An estimated 20,000 people thronged Luneta on Saturday morning for the “Walk of Life” organized by the Catholic Bishops’ Conference of the Philippines. The prayer rally was called by the bishops to protest the wave of extrajudicial killings that has marked the first seven months of President Duterte’s administration, as well as the looming reimposition of the death penalty by Congress.
Malacañang had earlier pooh-poohed the event, just as it did the CBCP pastoral letter read the previous weekend which condemned the President’s war on drugs and the 7,000-plus deaths so far it has spawned. In the face of the Church seemingly bestirring itself from diffidence, the administration has responded with its patented show of indifference. On top of the expletive-laden tirades the President has regularly directed at the Church whenever it so much as raises a peep about his draconian policies, his adjuncts piled on the insults by denigrating the bishops as, among others, “hypocritical” and “out of touch.”
For a while, it looked to many among the faithful that the bishops as a collective had been cowed into silence. But now the seeming acts of intimidation and bullying, whether by the main man, his spokespersons, or their defenders online are losing their sting.
Not only are many more people speaking up about the troubling, dangerous direction the country has taken under Mr. Duterte’s Manichaean world view, with the Walk of Life, the CBCP “has thrown down the gauntlet at President Duterte and set the stage for another classic Church-State confrontation,” as Inquirer resident Church expert Lito Zulueta put it in the paper’s main story on Sunday.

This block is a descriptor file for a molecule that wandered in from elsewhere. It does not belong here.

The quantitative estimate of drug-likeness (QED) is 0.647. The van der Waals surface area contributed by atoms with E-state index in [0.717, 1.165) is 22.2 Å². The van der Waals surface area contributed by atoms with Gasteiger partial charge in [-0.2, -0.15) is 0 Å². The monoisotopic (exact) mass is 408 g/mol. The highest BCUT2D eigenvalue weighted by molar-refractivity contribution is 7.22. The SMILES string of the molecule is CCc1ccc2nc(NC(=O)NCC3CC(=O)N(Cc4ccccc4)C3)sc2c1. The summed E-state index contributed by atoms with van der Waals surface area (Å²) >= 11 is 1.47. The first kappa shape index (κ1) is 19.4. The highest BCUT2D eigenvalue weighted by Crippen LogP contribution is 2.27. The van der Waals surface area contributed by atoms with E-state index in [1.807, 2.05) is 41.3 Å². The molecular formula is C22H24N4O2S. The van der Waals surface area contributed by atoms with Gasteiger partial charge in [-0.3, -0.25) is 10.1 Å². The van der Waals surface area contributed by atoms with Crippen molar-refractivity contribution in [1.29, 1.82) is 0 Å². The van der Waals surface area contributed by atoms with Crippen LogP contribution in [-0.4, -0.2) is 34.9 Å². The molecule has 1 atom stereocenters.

The 20,000-strong crowd that gathered at the Luneta may look puny to the Palace and its defenders, who like to trot out at the drop of a hat the figure of 16 million who voted for Mr. Duterte in the last election. But the rally, in fact, represented the biggest such public assembly so far under this administration, bigger than the 10,000 or so anti-martial law crowd that braved the rains last November to protest the burial of the dictator Ferdinand Marcos’ remains in the Libingan ng mga Bayani.
The Church’s voice and organizational muscle, which played a crucial part in the people’s struggle that would eventually dismantle the dictatorship, have not been heard and seen with any comparable force since that period. But the Church’s ringing call this time for “active nonviolence” against the violent policies of the State appears not only to be a deliberate ramping up of rhetoric, but also a reminder of the historic role it had played once in staking the moral high ground against a wayward regime—and eventually winning that standoff.
Governments and politicians easily forget: the Church is an institution that can outlast them all. As Marcos discovered to his chagrin, its ability to play the long game, to grow in moral suasion the longer it is subjected to official calumny and dismissal, could only result in a formidable outsider’s voice capable of clarifying the stark choices citizens have to make during crises.
Despite the Church’s own failings, which have made it vulnerable to the slings and arrows of official criticism and scorn, it is among the few institutions left that can stand up to an abusive political order. Especially now, when Congress, the justice department, the Office of the Solicitor General, the police and other such public offices that seem to have abandoned their duty to stand by the people first, enabling instead a debasement of the citizenry’s most basic rights.
With the Church back in the streets, the ground appears to be shifting.